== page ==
Friday, October 13, 2023 - 11:00 to 11:50

In the scientific community, it is now well recognized that anthropogenic noise poses serious threats to marine mammals. The main noise sources come from large commercial vessels such as cargo ships, tankers, cruise ships and ferries to small-size watercrafts such as motorized boats, fishing vessels and tugboats. Propeller cavitation, hull vibration and onboard machinery are the three primary sources of ship noise. In the low-frequency noise range (< 200 Hz), the propeller cavitation noise dominates the underwater-radiated noise (URN), which coincides with important frequencies used by whales and fish for their natural activities. In this talk, I will highlight our MELO project focusing on in-house high fidelity CFD and physics-based machine learning (PBML) models for modeling and controlling ship noise. To address this complex multidisciplinary problem of ship noise, the project aims to deliver a better understanding of fundamental physical mechanisms related to turbulent vortex and cavitation dynamics, which are essential elements for the generation of tonal and broadband propeller noise. For far-field noise propagation, we employ our PBML toolbox to create an end-to-end mapping between the ship noise source and the specified location of marine mammals. The proposed framework has a relevance to adaptive ship route optimization as well as the development of URN mitigation technologies.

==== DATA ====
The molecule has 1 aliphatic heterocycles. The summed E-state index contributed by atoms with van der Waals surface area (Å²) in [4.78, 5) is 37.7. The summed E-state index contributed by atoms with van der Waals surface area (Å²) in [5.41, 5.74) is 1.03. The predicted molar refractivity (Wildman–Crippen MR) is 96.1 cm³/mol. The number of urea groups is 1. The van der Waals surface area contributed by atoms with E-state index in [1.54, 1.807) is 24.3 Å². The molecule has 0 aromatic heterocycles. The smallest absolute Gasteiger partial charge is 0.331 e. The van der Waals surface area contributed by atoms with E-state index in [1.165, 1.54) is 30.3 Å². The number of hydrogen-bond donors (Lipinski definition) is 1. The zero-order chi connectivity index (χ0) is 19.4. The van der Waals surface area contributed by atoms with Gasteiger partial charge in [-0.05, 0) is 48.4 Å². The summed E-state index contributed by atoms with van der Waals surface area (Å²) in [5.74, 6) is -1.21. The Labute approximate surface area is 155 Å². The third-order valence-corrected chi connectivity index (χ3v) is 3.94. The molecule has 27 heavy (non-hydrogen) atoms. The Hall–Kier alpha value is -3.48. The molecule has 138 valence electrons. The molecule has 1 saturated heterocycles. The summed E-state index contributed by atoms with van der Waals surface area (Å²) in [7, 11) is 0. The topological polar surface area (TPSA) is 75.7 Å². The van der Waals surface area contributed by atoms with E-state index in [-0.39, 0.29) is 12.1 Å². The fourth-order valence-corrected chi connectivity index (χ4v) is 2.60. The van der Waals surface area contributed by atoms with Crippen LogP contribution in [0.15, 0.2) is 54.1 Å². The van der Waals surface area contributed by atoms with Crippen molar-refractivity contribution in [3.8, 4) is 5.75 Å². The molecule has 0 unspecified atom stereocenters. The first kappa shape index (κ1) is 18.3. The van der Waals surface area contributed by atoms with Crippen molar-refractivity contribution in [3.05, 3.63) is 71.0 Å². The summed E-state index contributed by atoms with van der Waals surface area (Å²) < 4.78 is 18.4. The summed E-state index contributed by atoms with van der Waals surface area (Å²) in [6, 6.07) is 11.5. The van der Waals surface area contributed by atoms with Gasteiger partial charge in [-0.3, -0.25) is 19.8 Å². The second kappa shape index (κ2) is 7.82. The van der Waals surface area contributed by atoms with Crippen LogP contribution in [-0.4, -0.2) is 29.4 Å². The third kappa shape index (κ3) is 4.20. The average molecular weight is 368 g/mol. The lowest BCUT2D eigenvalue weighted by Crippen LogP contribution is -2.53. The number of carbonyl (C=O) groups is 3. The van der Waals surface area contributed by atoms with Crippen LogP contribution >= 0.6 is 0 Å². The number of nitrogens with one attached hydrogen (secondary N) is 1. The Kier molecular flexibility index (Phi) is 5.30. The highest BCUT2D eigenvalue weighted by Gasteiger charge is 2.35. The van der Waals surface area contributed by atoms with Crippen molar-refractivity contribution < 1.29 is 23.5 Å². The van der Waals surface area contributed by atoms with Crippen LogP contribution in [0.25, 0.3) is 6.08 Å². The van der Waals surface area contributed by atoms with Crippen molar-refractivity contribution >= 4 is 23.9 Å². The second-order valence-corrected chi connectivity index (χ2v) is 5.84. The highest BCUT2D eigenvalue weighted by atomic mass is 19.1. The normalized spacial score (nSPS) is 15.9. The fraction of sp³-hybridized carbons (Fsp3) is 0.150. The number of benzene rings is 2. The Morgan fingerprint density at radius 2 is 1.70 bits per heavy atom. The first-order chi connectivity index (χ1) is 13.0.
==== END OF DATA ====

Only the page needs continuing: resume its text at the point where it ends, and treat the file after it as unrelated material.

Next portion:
Speaker: Dr. Rajeev Jaiman
UBC Mechanical Engineering

Rajeev K. Jaiman is currently an Associate Professor and NSERC/Seaspan Industrial Research Chair in the Department of Mechanical Engineering at the University of British Columbia (UBC), Vancouver. Prior to his current appointment at UBC, he was an assistant professor in the Department of Mechanical Engineering at the National University of Singapore (NUS). Before joining NUS, he was the Director of CFD Development at Altair Engineering, California. Dr. Jaiman earned his first degree in Aerospace Engineering from the Indian Institute of Technology, Mumbai. He received his master’s and doctorate degrees from the University of Illinois at Urbana-Champaign with Computational Science and Engineering option. His research interests broadly include multiphysics simulations, fluid-structure interaction, computational fluid dynamics, data-driven modeling and machine learning.

Hybrid: AERL Theatre, 2202 Main Mall, UBC Vancouver or via Zoom.